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An article relating to this blog post on Finextra:

Mobile banking and payment users to reach 900m in 2012

New research shows that combined forecasts for users of contactless mobile payments, mobile banking and over the air (OTA) transactions will reach 884 million in 2012.

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Mobilisation - The Art of War in Transaction Space 2

(C)WAP is a waste of time for mobile banking and too slow for most uses and will just lead to pain and suffering by both consumers and banks, not the least because of security, but by all means try and prove me wrong. - it's only your customers' money after all.

"Consumers wishing to enroll in mobile banking should be allowed to sign up for the service using the very device they will use to bank: their mobile phones," says the report.

We can sign up millions of customers simultaneously using their mobiles, not necessarily using the web, but using the TV instead. 

Mobile banking will be just like ATM usage - balances. You won't need the cash because you can use it for transactions instead of cash (except WAP is too slow for that).

 Javelin says banks need to research and implement encryption, multi-factor authentication, automatic time out and remote deactivation in order to convince customers that mobile banking is safe.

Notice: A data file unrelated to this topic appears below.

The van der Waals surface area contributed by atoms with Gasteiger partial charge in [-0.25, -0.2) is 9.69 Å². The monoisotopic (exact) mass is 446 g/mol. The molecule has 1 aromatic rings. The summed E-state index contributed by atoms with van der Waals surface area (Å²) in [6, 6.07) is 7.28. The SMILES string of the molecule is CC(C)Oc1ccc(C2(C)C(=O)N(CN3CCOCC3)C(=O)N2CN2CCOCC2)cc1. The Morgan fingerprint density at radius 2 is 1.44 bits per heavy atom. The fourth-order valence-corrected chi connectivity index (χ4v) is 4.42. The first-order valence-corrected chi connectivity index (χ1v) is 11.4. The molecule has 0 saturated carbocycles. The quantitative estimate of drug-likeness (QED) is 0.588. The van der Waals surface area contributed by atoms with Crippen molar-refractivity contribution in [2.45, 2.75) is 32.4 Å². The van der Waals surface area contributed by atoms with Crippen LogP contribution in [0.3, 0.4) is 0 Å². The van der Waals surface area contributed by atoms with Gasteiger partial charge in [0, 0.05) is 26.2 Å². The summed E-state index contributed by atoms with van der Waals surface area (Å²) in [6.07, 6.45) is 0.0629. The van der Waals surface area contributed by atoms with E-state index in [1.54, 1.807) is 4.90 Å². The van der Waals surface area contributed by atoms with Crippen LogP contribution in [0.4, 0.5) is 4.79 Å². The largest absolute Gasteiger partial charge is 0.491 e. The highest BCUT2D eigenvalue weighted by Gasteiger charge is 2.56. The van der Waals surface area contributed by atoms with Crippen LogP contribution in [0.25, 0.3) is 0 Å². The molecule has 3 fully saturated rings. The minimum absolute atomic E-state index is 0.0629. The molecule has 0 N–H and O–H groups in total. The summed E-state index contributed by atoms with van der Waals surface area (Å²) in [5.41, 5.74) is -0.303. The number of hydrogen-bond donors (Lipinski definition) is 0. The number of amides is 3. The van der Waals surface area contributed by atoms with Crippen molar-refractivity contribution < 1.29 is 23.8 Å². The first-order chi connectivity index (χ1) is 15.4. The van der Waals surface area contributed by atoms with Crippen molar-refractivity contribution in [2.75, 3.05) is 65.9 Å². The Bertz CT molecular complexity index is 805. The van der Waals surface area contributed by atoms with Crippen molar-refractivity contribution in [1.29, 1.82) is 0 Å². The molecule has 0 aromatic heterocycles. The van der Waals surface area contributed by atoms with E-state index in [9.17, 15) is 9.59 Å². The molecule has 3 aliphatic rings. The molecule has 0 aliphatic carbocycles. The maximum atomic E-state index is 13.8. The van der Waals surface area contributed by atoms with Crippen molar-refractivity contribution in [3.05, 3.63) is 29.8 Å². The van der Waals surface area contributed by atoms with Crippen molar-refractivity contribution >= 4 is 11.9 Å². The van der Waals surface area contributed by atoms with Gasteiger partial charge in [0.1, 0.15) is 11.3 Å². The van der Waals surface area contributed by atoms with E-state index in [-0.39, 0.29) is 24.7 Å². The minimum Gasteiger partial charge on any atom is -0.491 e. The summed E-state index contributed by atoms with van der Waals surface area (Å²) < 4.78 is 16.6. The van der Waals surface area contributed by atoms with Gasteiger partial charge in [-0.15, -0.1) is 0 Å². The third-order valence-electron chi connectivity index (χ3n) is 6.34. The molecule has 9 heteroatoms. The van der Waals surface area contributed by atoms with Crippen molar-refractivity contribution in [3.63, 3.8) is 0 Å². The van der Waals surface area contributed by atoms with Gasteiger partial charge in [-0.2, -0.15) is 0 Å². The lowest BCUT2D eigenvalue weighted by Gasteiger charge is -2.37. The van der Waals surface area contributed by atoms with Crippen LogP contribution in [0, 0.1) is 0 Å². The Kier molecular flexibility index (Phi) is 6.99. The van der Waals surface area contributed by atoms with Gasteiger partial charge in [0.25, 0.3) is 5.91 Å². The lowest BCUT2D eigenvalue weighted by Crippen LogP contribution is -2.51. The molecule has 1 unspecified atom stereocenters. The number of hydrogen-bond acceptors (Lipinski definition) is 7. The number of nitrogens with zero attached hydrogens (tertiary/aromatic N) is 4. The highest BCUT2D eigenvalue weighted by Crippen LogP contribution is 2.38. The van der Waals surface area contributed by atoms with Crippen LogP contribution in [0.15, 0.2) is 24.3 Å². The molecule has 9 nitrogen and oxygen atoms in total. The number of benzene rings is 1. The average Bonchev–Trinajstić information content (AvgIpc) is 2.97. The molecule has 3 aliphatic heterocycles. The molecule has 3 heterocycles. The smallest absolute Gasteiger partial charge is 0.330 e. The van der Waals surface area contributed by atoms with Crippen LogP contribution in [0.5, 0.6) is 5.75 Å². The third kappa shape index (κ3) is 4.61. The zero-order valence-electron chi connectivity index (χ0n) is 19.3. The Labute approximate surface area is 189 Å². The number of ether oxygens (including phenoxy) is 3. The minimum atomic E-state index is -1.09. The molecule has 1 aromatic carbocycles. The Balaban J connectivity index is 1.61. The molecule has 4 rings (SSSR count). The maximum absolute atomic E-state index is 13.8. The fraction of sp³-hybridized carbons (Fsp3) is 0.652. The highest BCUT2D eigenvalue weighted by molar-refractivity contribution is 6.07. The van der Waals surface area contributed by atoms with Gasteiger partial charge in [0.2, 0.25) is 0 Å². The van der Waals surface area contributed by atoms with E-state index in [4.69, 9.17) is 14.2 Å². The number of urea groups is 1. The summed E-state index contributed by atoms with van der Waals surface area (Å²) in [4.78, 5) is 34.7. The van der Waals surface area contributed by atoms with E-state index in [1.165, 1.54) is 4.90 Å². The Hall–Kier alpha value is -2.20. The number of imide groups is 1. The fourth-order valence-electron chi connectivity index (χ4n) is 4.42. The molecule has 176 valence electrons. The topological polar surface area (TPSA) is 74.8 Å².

Didn't they already try that with the PC? (way smarter and more powerful than a phone - fail!) Who paid for that line, RSA?

Mobile banking is safer than PC banking from inside No 10 or the Bank of England or even in person in your local bank branch. Just not the mobile banking the customers are seeing yet... 


Comments: (3)

Chris Barry
Chris Barry - V2 Innovations - Raleigh 03 June, 2008, 14:31Be the first to give this comment the thumbs up 0 likes

I wouldn't count WAP out yet. As mobile phones continue to progress towards the iPhone model I think it will become a hybrid of web based access and rich transaction capability utilizing the fastest transaction options available while still providing a web like experience in the online banking space - advertising will probably ensure WAP prevails.

A Finextra member
A Finextra member 04 June, 2008, 07:46Be the first to give this comment the thumbs up 0 likes

Chris - who is paying for all this WAP? You infer that advertisers will ensure the success of WAP. Even the staunchest of American advertising guru's are coming to the realisation that Push advertising doesn't work, and only poor middle teens will accept push even if you give them free minutes in exchange for receiving the advertising. It leads me to believe that consumers will avoid WAP if they can avoid the advertisers by doing so, unless you have a truly compelling reason (and I do). So in a way you are right, but not by the route you expect. WAP may be used to provide a more entertaining experience, but the seller/sender will pay and it may take quite a while for it to catch on with consumers.

Three were kind enough to give me free phone with 3g TV & WAP for a year and even watching the TV news on the loo didn't compel me to pay for it in the end. I am an avid consumer of information and quickly learned that text was they way to get the most information into my brain fast and packaged TV bites or even website videos just waste too much of my time